Ever wonder what your moolah is doing when you’re not looking? Same. So many of us spend or invest money each and every day yet we’re not actually that clear on where it all goes once it leaves our pocket.
Whether we’re giving cash to a new clothing brand, dabbling in a tech startup or investing in stocks, most of us don’t give a second thought to the companies we’re aligning ourselves with — and what they actually do with all those dollars.
But it doesn’t have to be that way. Now more than ever, we have the chance to make conscious decisions about how we spend our money and which companies we choose to invest in. Here’s everything you need to know to ensure your money creates a positive social, environmental and humanitarian impact whenever you invest, spend or donate.
Exploring your core values
At a time when energy demand and fossil fuel emissions continue to rise, it’s important to start thinking about the values and visions you have for your own future and for that of your community. What matters to you? Is the money you’re spending or investing supporting these ideals?
If your values don’t align with the values of the companies you’re regularly investing in (this could even be the businesses you buy your morning coffee from) then it’s time to shake things up. Maybe you might decide to place a once-a-week lunch order with a local organisation aimed at providing less fortunate individuals with nutritious, restaurant quality meals?
In an ideal world you would steer away from any organisation that enables or supports those who harm people, animals or our planet. By making a conscious decision about who you give your money to and consciously considering the impact of the goods you buy each and every week, it’s just one way you can positively affect the environment and culture around you with real-world and actionable steps.
Where are your hard earned dollars actually going?
Image: Melissa Walker Horn on Unsplash
When it comes to investing your money ethically, it’s important to look toward organisations that actually put ethical considerations first and refuse to invest in harmful sectors in any way. This is particularly important when it comes to your super or retirement savings, as this is a decent sum of money you accumulate over a long period of time.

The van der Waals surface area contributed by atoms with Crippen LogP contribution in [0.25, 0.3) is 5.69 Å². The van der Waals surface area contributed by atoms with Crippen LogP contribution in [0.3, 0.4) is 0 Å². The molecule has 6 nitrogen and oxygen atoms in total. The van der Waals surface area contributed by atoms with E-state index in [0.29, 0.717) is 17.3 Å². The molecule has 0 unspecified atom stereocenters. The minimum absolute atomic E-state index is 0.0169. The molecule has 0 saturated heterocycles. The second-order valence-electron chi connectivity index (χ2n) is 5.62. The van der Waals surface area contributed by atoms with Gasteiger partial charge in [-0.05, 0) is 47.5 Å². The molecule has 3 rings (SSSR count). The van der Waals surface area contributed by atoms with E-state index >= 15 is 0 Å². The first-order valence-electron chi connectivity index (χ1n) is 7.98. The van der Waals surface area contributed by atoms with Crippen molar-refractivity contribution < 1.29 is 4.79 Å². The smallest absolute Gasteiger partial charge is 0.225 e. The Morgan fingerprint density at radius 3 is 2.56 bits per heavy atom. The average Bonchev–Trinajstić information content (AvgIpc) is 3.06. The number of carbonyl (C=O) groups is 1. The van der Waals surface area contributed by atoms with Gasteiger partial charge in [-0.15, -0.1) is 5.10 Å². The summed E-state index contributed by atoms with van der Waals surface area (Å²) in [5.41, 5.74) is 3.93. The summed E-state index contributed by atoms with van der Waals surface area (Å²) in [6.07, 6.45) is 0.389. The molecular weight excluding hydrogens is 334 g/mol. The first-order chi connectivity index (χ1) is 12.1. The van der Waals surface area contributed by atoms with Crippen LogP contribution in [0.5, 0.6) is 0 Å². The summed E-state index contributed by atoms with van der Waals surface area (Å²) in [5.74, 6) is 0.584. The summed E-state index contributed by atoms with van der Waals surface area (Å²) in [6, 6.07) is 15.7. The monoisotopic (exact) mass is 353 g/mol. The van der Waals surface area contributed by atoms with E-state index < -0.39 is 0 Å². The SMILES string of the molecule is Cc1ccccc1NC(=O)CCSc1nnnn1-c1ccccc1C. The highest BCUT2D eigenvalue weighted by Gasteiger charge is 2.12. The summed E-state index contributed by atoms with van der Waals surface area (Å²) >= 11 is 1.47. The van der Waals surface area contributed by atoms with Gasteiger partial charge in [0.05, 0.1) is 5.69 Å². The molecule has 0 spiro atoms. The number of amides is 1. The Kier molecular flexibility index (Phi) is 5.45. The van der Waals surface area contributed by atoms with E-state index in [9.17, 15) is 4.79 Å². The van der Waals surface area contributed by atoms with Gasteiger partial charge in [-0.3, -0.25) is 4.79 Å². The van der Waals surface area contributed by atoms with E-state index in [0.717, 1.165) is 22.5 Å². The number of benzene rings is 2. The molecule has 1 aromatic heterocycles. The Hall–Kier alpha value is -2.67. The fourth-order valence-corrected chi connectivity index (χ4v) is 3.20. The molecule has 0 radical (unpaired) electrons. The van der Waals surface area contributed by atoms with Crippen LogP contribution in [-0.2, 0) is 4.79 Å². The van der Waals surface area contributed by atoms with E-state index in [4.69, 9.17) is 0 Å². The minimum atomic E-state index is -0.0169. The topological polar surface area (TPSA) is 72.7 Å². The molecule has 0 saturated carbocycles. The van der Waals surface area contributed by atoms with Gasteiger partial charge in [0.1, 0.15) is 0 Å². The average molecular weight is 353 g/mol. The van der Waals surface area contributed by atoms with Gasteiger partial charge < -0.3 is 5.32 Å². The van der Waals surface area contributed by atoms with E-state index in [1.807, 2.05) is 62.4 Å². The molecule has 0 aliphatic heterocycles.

Some ethical funds tend to operate according to a set of carefully laid out principles. For example, Australian Ethical are guided by their own Australian Ethical Charter, which has been unchanged since 1986. This guide lays out 23 principles (12 positive and 11 negative) that help them rule out harmful companies while also actively including companies that are supporting people, the planet and all our animal friends.
Look toward organisations that actually put ethical considerations first.
This means your money gets used for good instead of being invested into harmful industries like Big Tobacco or fossil fuels — aka gross and unsustainable businesses. “We provide customers with regular updates about companies we avoid as well as some of our investments,” says Stuart Palmer, head of ethics research at Australian Ethical.
Each year, Australian Ethical also gives a considerable chunk of its annual profits (after tax and before bonuses) to charitable organisations and social impact initiatives — in 2018, the company granted $620,000 to 26 organisations.
“It’s a requirement of our constitution that 10 percent of our profits go to not-for-profit organisations and social impact initiatives making a difference in Australia and around the world,” he adds.
Keen to see whether your own super fund is investing your money ethically? Well, there’s a quick way to check. Simply head to the official website of your own super fund and look back through their annual reports. The information is there if you look closely.
Alternatively, you can also question them directly on social media. If you’re not happy with their ethical investing strategies, it might be time to look into switching your super to a truly ethical fund instead. Remember, what’s good for you is good for the planet.
Helping to create a better tomorrow
You can drive change based on who you choose to invest with.
While there’s nothing necessarily new or innovative about wanting to support a good cause (or withdraw your support from the organisations who don’t align with your beliefs), the idea of investing ethically has significantly taken off in the last five years, driven for the most part by millennials interested in discovering what their money is actually supporting. In doing so, this has provided thousands of Australians with the opportunity to drive change.
The more ethical investing is supported, the more pressure is placed on related companies and organisations to embrace ethical values of their own. As values and money become more and more linked, consumers now have the power to demand more from their super funds.
With the added help of instant information sharing and social media, pushing this drive toward ethical investing and sustainability is only becoming easier. Seems like a pretty great way to do your bit, without having to do too much at all.
Click here for more information on how you can make your money have a positive and ethical impact.